For I was hungry and you gave Me food, I was thirsty and you gave Me drink, I was a stranger and you welcomed Me, I was naked and you clothed Me, I was sick and you visited Me, I was in prison and you came to Me. ~Matthew 25:35-36 ESV
These words of Christ have “haunted” me for years, particularly since this statement is later contrasted with His declaration to those who did not do these things (it’s not a happy thing, btw).
And sometimes, I write to get the thoughts out of my head.
I know there is a practical application here. John the Baptist addressed it when he instructed the repentant among his audience to share their possessions and food; and to act in an honest and just manner while engaging in business and other public duties (Luke 3:10-14).
John (the beloved disciple) also wrote of the importance of acting in love rather than just talking about it. James also reminded readers of the necessity of living in a compassionate manner.
“But if anyone has the world’s good and sees his brother in need, yet closes his heart against him, how does God’s love abide in him? Little children, let us not love in word or talk but in deed and in truth” (1 John 3:17-18 ESV).
Helping others in a practical way is certainly good thing.
However, in the greater context of scripture, there is deeper significance to what Jesus was saying. As always, He hit straight at the “heart” of the matter, regarding the motivation for doing such things. In fact, every material humanitarian effort He listed in Matthew 25 has a spiritual parallel that can be located elsewhere in scripture.
1. Food for the hungry: (Man does not live by bread alone, but by every word that comes from the mouth of the LORD ~Deuteronomy 8:3; “I am the Bread of Life” ~ Jesus. John 6:36-51)
2. Drink for the thirsty: (Jesus said to her, “Everyone who drinks of this water will be thirsty again, but whoever drinkis of the Water that I will give him will never be thirsty again. The Water that I will give him will become in him a spring of Water welling up to eternal life.” ~ John 4:13-14 ESV)
3. Welcome the stranger (Do not neglect to show hospitality to strangers, for thereby some have entertained angels (messengers of God) unawares.~ Hebrews 13:2 ESV)
4. Clothing the naked: Clothing, in scripture often represents righteousness before God. Or it depicts the glory of an honored position. Our need for physical covering reminds us that we must have a reliable way for our own unrighteousness to be seen by Him. When God had to send Adam and Eve from the Garden, His parting gift to them was clothing made from animal skins (Genesis 3). It was a reminder to them (and us) that God Himself would provide covering for their shame.
Ironically, we read in Luke 23:34 of both God’s covering love and the casting of lots for the earthly clothing of Christ, who hung naked and exposed during His crucifixion. (And Jesus said, “Father, forgive them, for they known not what they do. And they cast lots to divide His garments. ~ Luke 23:34 ESV)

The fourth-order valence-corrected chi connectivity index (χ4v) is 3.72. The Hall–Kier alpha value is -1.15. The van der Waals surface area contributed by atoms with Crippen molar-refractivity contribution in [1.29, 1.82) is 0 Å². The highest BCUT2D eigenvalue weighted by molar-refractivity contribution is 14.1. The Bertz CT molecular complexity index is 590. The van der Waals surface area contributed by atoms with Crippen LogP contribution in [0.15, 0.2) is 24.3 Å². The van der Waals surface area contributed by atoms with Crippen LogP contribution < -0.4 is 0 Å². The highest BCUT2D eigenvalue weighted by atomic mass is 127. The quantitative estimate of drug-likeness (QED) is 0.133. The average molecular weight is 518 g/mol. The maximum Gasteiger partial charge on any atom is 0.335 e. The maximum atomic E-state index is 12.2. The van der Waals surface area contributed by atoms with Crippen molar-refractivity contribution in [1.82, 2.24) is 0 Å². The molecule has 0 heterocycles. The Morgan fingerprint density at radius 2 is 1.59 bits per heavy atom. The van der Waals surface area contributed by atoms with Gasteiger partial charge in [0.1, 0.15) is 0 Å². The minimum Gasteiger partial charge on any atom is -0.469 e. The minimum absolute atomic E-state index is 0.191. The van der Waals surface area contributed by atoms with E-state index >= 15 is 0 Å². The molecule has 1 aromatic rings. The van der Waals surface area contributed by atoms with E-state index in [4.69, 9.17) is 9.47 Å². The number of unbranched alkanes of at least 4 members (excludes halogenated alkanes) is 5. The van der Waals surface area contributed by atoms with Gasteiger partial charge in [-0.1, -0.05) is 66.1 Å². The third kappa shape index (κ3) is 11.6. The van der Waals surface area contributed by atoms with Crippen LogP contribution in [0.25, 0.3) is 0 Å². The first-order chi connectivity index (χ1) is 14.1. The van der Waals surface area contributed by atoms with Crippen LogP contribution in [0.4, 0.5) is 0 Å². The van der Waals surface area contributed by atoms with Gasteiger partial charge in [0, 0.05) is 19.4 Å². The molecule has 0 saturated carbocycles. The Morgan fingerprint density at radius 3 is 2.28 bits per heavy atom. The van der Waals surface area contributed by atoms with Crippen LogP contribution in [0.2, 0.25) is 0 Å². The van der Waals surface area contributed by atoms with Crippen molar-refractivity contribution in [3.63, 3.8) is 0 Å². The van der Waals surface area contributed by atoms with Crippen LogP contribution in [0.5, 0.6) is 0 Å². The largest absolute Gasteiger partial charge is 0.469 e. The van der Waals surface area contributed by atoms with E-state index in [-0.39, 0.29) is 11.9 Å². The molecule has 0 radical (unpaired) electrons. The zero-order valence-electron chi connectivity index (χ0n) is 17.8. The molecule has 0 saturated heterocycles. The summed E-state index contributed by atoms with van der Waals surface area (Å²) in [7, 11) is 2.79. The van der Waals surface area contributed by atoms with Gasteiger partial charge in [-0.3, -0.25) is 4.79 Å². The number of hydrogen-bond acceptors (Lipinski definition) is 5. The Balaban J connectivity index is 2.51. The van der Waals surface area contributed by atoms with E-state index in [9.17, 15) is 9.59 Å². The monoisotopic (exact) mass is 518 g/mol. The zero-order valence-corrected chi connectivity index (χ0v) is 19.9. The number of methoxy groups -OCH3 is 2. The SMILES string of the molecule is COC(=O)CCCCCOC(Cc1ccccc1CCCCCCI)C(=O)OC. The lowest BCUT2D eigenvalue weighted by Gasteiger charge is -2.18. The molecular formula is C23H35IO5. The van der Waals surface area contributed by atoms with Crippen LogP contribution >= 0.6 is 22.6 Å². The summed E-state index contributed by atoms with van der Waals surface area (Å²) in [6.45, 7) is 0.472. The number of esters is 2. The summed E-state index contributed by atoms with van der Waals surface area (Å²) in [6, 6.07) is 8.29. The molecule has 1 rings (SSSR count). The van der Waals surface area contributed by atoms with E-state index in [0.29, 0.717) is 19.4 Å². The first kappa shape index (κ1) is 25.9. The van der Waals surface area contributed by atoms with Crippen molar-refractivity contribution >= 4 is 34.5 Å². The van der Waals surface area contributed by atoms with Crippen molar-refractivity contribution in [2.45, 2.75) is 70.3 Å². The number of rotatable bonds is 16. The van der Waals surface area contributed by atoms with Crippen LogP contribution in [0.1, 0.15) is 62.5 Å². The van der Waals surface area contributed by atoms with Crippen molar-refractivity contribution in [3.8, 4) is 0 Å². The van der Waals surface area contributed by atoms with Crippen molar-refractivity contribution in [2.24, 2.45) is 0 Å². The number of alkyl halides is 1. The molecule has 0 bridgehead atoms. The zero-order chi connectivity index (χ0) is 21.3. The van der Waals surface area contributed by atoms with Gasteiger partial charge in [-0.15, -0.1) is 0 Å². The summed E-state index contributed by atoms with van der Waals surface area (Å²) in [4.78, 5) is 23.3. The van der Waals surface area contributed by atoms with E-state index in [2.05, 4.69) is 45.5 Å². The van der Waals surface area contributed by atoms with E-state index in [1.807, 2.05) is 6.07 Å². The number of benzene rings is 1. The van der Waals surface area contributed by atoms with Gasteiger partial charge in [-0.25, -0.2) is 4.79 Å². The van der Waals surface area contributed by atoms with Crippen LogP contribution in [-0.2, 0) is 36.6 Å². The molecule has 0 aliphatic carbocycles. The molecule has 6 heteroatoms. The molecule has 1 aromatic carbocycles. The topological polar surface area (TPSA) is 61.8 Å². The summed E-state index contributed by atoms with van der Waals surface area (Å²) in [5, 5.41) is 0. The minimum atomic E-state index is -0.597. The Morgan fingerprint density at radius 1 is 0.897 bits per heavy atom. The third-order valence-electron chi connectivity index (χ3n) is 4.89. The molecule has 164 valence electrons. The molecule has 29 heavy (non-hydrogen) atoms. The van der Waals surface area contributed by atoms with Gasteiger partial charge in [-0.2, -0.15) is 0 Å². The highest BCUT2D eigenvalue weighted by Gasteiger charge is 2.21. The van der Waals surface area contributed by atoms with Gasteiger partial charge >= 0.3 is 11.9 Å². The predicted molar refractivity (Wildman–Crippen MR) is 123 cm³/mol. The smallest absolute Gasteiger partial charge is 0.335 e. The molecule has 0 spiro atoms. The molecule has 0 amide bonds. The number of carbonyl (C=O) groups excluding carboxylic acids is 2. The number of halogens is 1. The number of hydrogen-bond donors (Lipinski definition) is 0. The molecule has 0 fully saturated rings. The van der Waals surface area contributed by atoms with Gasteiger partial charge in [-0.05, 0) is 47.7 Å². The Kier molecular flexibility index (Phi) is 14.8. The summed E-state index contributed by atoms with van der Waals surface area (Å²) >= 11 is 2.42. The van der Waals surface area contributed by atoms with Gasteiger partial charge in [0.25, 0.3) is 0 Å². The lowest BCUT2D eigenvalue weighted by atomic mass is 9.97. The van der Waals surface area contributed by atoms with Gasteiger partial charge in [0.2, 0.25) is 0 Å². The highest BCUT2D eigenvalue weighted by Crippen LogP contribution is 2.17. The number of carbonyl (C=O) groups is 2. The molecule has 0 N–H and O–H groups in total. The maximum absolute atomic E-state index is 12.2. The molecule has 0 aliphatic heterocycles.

(See also “ Whoever covers an offense seeks love, but he who repeats a matter separates close friends”. Proverbs 17:9 ESV; “Above all, keep loving one another earnestly, since love covers a multitude of sins” 1 Peter 4:8)
5. Visit the sick: Those who do not know God are sick in their hearts. Even if they do not know it.
6. Go to the Prisoners: This is a difficult one to address, as I do not intend to belittle prison ministry in any way. But I want to highlight the fact that not all prisoners are locked away. In fact, there are far more individuals walking free who are literal prisoners to emotional disorders, various addictions, abusive relationships, compulsions to self-harm etc… Their souls are truly existing in a state of “hell” and they cannot find a way out on their own. And Jesus wants us to notice and go to them in love, praying that God will release them from their bondage, rather than stand back and judge them for not performing better. If His Life is flowing out of you like water, you will not be “contaminated” by these people. Just as Jesus was not contaminated by touching ceremonially unclean people in NT accounts. (“And have mercy on those who doubt; save others by snatching them out of the fire; to others show mercy with fear, hating even the garment stained by the flesh” ~ Jude 1:22-23 ESV)
The criteria for judgment in Matthew 25 is not “how many wonderful humanitarian works did you do?”
The measurement is whether such things were done “in Christ’s name”, with the intent to share hope for healing, given out of love for the soul of the other individual.